The results were more than satisfactory. Entries from the Middle East made a remarkable impact. Although some diverted from the main questions, taking the contest as an opportunity to voice their opinions about international conflicts and issues, Sage says that, The Middle East s entrants on the whole wrote stronger essays. They were better writers and offered more compelling examples.

Several judges, he continues, commented that the top essays from The Middle East were stronger than their American counterparts . The top essays from the region had more heft in the end, he adds. Shahin, who came in first place claiming a $2,000 prize, wrote a mock news story about religious oppression (apostasy is punished by death) and American intervention in state affairs. While addressing one of the most sensitive civil rights taboos in the Middle East, the essay’s factual reportage nonetheless lets readers draw their own conclusions, reads, The sobering result identifies serious obstacles before dissidents, the audacity they will have to summon to make progress and the need for outside support.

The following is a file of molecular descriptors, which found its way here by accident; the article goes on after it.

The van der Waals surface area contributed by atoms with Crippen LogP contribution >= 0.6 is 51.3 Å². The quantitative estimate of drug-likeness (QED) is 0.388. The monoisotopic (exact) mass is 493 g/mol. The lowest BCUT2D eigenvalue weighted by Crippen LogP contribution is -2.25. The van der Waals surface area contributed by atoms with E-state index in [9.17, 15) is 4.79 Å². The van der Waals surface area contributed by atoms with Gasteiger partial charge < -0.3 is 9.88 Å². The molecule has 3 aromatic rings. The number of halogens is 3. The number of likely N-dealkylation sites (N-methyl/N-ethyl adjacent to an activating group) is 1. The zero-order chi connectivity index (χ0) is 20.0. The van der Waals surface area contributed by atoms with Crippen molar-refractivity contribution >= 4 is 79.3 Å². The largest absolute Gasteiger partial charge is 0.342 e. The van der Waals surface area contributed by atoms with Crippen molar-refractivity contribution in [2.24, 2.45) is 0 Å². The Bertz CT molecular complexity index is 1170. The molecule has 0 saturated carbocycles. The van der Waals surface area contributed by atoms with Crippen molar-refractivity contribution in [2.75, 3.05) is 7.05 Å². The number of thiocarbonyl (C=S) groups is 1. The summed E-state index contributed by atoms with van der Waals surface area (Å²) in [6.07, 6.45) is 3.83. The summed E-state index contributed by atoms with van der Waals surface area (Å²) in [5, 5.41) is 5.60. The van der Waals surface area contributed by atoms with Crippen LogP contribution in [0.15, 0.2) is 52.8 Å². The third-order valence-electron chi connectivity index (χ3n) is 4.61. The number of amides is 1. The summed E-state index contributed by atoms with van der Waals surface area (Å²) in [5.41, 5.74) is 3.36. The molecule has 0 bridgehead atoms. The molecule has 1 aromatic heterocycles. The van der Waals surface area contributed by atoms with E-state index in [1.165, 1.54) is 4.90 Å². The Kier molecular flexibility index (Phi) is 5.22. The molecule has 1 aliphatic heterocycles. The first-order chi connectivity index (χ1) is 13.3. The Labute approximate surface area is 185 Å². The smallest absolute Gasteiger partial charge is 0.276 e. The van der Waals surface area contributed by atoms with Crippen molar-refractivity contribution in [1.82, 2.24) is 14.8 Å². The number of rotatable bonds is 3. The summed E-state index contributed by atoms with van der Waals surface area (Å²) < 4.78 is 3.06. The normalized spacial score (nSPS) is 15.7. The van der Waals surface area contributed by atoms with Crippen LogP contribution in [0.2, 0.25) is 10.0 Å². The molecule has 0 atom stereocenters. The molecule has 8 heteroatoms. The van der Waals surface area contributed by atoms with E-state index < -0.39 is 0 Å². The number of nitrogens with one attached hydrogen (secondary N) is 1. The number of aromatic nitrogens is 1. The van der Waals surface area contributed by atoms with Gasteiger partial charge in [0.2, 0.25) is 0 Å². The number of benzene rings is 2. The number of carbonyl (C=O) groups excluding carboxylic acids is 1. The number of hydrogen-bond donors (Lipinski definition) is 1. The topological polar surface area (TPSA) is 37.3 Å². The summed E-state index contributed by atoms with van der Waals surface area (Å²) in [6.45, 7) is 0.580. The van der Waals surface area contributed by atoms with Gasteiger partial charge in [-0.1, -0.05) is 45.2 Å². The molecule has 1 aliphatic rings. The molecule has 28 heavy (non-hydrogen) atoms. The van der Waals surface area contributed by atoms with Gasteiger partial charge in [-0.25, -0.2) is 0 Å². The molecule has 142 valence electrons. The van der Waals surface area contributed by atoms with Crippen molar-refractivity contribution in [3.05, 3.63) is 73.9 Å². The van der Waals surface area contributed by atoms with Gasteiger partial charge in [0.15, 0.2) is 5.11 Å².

It was an essay about civil liberties, says Shahin, And of course living in this part of the world one wouldn t know where to begin, but I immediately thought of religious persecution and freedom of speech. They were issues synonymous with civil liberty and they were topics I personally felt very strongly about. Shahin, a 23-year-old equity researcher and cartoon blogger authoring, also felt the heft of breaking a taboo through people s reaction to his win. But I figured if I m writing an essay about inequality, there s going to be three kinds of reception: those who suffer the inequality will hail it, those who were unaware or indifferent will probably form an honest opinion and those who are part of, or support, this inequality will express anger or concern, he explains. That s what happens when someone breaks a taboo that was long overdue. For Salem, who came in second place wining a $1,500 prize, personal experience was the competitive edge. His essay Denied to Protest against Terrorism: A True Story, narrates his firsthand account of anti-terror rally that was shut down by Egyptian police. It also pulls no punches in exposing the pain and internal contradictions spawned by civil rights repression: Government restriction of basic liberties, coupled with scapegoating propaganda in regime-controlled media, has generated intense misplaced anger in contemporary Middle Eastern societies, according to